Soon enough, the time came to take a second crack at the snack food market.
II. “The Tosty Rosty Man”
“No doubt there are a good many people in Decatur who remember Charles Cretors,” reported the Daily Review (a local Decatur newspaper) in a 1912 article titled “Made Fortune in Corn Poppers.”
“He conducted a little confectionery store on Water street in the first room north of the old entrance to Smith’s opera house. Clint Brodess was a clerk for him there, as was his cousin, Al Cretors. . . . Charles did not get rich in the confectionery business. . . . He had no considerable amount of capital to invest in the business and for a number of years it was pretty hard to make ends meet. It is remembered that it was about 1882 that he left Decatur to go to Chicago.”
Charles Cretors was still just 30 years old when he headed north for the Second City. He was driven largely by frustration—but no so much with himself or his career choices. It was the tools of his trade—the inadequate machinery of the Victorian candy peddler—that were holding him back. And while the people in Decatur weren’t particularly interested in his solutions to the problem, he had a feeling that those progressive Chicagoans would be more amenable.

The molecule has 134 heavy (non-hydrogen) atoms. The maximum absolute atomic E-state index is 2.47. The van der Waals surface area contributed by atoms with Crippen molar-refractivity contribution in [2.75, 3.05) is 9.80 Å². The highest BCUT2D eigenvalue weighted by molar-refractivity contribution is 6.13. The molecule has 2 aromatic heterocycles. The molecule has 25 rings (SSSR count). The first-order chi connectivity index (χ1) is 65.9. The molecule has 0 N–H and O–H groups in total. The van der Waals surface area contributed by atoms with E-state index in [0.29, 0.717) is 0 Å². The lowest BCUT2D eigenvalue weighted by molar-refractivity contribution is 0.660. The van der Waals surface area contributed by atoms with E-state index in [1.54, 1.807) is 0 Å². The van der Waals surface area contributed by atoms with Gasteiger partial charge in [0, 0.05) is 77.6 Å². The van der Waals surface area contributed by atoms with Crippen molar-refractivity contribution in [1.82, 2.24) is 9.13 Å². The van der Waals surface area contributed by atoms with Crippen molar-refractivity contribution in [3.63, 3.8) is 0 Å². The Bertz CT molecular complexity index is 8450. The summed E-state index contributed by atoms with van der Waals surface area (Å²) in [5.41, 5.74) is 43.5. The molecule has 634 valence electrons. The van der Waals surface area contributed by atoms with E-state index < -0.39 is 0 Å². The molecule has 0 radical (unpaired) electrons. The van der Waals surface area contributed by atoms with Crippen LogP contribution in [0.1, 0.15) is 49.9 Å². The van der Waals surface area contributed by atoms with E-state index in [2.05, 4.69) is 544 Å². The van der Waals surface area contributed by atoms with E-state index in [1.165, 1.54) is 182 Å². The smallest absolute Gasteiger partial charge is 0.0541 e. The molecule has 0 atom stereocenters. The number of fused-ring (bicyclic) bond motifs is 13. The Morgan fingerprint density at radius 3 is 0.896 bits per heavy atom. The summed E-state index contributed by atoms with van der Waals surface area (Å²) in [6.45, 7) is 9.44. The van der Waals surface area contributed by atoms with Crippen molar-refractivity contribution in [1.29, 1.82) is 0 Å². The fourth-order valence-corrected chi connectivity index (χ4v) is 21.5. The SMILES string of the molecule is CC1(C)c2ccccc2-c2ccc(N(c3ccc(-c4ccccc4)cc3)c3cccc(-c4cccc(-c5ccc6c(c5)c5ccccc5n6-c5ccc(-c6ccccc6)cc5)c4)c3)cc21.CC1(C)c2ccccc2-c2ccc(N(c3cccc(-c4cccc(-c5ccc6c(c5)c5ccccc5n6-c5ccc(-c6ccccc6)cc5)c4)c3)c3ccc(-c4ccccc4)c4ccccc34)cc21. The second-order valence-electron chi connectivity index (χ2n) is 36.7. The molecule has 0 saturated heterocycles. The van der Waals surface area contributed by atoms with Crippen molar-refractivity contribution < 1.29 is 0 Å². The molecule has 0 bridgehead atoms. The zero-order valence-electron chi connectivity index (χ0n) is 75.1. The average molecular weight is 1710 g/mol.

“The big idea was really a peanut roaster,” fourth-generation company CEO Charles D. Cretors explained in a recent interview. “My great-grandfather had a candy store in Decatur, Illinois. He bought a peanut roaster that he didn’t like, and thought he could do a better job. So he sold everything and moved to Chicago to build a better peanut roaster, which he proceeded to do. He had a City of Chicago peddlers license dated 1885, and that’s how we date the start of the company.”
Charles the First—if you want to address the Cretors clan as royalty—had found a new passion that inspired him even more than tasty confections. Combining his experience as a machinist, painter, and salesman, he started experimenting with designs for new steam-powered machines—applying the power source not just to peanut roasters, but coffee makers, sewing machines, lathes, and even dental equipment.
To earn money to support his mechanical endeavors, he applied for the aforementioned peddler’s license and put his first steam-powered peanut roaster to work outside his new shop at 420 State Street (insert jokes about “420” and “roasted” here). The efficiency of his machine already produced a better tasting bag of roasted peanuts than most of his competition, but in his wisdom, Charles knew he’d need more than that to attract an audience. The trick, he’d realized, was to make the machine, itself, part of the attraction—colorful artwork, puffs of steam, a glass cylinder (to see the peanuts roasting), and additional bells and whistles could all draw twice the crowd that just a decent batch of peanuts could on its own.